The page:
#16  
Old 11-11-10, 06:55 PM
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How funny.

I just had my furnace repair man here today to look at mine because it'd work one minute and then not the next. The inducer motor would be on but no flame. He checking the vacuum and it was -.35 and it is supposed to be about -1.5. So he removed the inducer to make sure there wasn't something blocking it. He plugged it in while it was in his hand and turned the furnace back on. The motor turned on and to his surprise the burners lit too!! He about fell over. There was no pressure in the system to close the pressure switches yet it ignited. He contacted Trane tech support and they told him the Inducer is telling the control board the pressure switches are closed so I need to install the expensive kit. They also said not to run the furnace because it could start on fire if the Inducer stopped working completely. The price for the kit is $525 and about $150 for labor to install.

I contacted Trane to see if they could do anything for me as the furnace is only 8 years old and to me the inducer is a poor design. Very unsafe design. I was told to go pound sand. Now I'm stuck deciding if I want to spend the $700 to fix this furnace or buy a different manufacturer for $2800.
 
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Old 11-11-10, 10:51 PM
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Here's the rare repairman who uses a manometer right off the bat to correctly diagnose a venting problem! How rare it is to find someone doing the right thing rather than charging someone $200 to replace a pressure switch that isn't the problem.

I surely don't understand the advice the guy got from Trane, though. I'm not saying it's wrong, I'm just saying I don't understand it.

The repairman gets four stars (****) for doing an honest and competent job so far!

Still to be determined ---- why is the negative pressure so low? !
 
  #18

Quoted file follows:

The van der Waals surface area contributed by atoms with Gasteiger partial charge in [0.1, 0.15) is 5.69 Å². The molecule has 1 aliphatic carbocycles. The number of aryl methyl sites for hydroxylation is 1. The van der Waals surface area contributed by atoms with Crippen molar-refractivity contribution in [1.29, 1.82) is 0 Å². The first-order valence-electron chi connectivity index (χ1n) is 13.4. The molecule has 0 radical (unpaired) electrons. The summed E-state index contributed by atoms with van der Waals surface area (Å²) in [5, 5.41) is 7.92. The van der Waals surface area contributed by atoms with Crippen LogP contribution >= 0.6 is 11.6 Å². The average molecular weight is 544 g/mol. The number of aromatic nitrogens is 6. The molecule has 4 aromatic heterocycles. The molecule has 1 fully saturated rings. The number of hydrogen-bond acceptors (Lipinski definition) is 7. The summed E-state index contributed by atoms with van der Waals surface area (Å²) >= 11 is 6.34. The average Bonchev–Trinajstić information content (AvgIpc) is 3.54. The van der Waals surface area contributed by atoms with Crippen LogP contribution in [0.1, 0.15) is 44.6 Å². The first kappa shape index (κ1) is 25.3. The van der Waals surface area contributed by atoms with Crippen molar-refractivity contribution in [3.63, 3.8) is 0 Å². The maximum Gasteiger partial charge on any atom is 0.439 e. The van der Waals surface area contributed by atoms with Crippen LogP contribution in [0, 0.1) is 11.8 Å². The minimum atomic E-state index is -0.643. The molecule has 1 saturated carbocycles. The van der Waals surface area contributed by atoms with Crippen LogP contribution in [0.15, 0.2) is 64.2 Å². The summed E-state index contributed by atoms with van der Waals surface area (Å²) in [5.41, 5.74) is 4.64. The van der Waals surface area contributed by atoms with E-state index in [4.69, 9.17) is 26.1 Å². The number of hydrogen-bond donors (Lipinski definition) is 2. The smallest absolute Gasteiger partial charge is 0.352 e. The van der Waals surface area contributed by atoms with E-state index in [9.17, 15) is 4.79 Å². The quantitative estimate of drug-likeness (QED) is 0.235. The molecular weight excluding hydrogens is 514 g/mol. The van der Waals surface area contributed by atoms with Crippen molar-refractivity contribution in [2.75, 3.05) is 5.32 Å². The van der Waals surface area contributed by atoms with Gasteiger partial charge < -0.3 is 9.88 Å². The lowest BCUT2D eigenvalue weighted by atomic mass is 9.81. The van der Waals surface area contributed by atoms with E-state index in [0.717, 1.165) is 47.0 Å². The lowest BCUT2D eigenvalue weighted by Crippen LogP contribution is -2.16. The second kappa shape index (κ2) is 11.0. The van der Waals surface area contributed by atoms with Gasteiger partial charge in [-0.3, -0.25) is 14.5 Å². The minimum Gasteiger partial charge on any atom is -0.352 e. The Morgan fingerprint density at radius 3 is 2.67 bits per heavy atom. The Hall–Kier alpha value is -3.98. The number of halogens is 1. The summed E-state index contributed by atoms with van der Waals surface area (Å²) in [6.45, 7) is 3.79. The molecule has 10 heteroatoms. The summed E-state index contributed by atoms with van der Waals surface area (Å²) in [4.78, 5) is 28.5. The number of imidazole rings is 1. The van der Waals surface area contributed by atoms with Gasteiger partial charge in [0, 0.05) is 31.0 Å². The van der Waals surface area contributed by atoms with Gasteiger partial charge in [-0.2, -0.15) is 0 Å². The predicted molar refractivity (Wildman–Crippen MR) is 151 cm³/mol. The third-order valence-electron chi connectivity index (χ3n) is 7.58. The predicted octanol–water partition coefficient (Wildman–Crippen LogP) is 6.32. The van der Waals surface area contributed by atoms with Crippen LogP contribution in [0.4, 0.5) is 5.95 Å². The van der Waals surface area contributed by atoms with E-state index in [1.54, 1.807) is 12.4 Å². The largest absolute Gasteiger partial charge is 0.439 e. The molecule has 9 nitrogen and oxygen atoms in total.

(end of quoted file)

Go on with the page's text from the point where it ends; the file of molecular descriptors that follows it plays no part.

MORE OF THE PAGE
Old 11-12-10, 03:54 AM
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Not sure what he may have done to cause that furnace to light. It is near impossible to do what you discribed. When that motor first starts, it not only looks for the pressure switch to close. It makes sure the switch is operating by slowing down until the switch opens and then speeds back up till it closes again. Your low pressure to start tells me the motor isn't getting up to the proper RPM or there could be an obstruction somewhere in the piping, drains, ect. The poor design is not Tranes fault, they didn't make that motor. They only used what was supposed to be a good product. When you made your purchase, you should have been offered a chance to purchase the 10 year parts and labor warranty. Yes, it cost extra but it sure would be nice to have to get this kit installed. I have installed about two dozen kits so far under peoples 10 year P&L warranty.
 

Last edited by toppytop; 11-12-10 at 05:48 AM.
  #19  
Old 11-12-10, 06:25 AM
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toppytop,

Thanks for your explanation of how the inducer motor/pressure switch work. That's a new one on me.

I don't suppose the bad pressure read could be the inducer motor slowing down to cause the pressure switch to open and not speeding up again?

Is there a way to know whether that test is in the process of being performed?
 
  #20  
Old 11-12-10, 03:33 PM
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It actually performs this after the flame has lit. It also does this to tune the speed to optimal RPM. If you are not setting the pressure switch prior to ignition, I would suspect a vent piping issue or drain problem. Pull the hose off the front of the flue box that goes to the pressure switch. Gently suck on the end of the hose and see if there is any water in the pressure switch. Small birds and mice have been found inside the inducer housing (had a bird this week). Pull your exhaust out of the top of the furnace and look down inside. You can hear the test and tune once the furnace fires. You will hear the motor step down in RPM until you hear the click of the pressure switch open (listen carefully). Then it will step back up until it closes and will stay at that speed. It does this again for second stage. There is a chance the motor isn't speeding up enough to set the switch to begin with. When a call for heat arrives, the inducer starts and will run up in RPM until the switch closes for the first time. If it doesn't close, the motor will ramp up to full RPM for several seconds to try and set the switch and then trip the pressure switch error if the switch never sets.
 
  #21  
Old 12-01-10, 03:21 PM
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Well I was sitting there watching him and as I mentioned, all he did is remove the motor and plug it back in and the flame lit! He was blown away.

First house I've built. I guess one just wouldn't think something could go wrong with a 8 year furnace that would end up costing you $800. Seems extreme to me. I'll buy a carrier next time! lol. :-)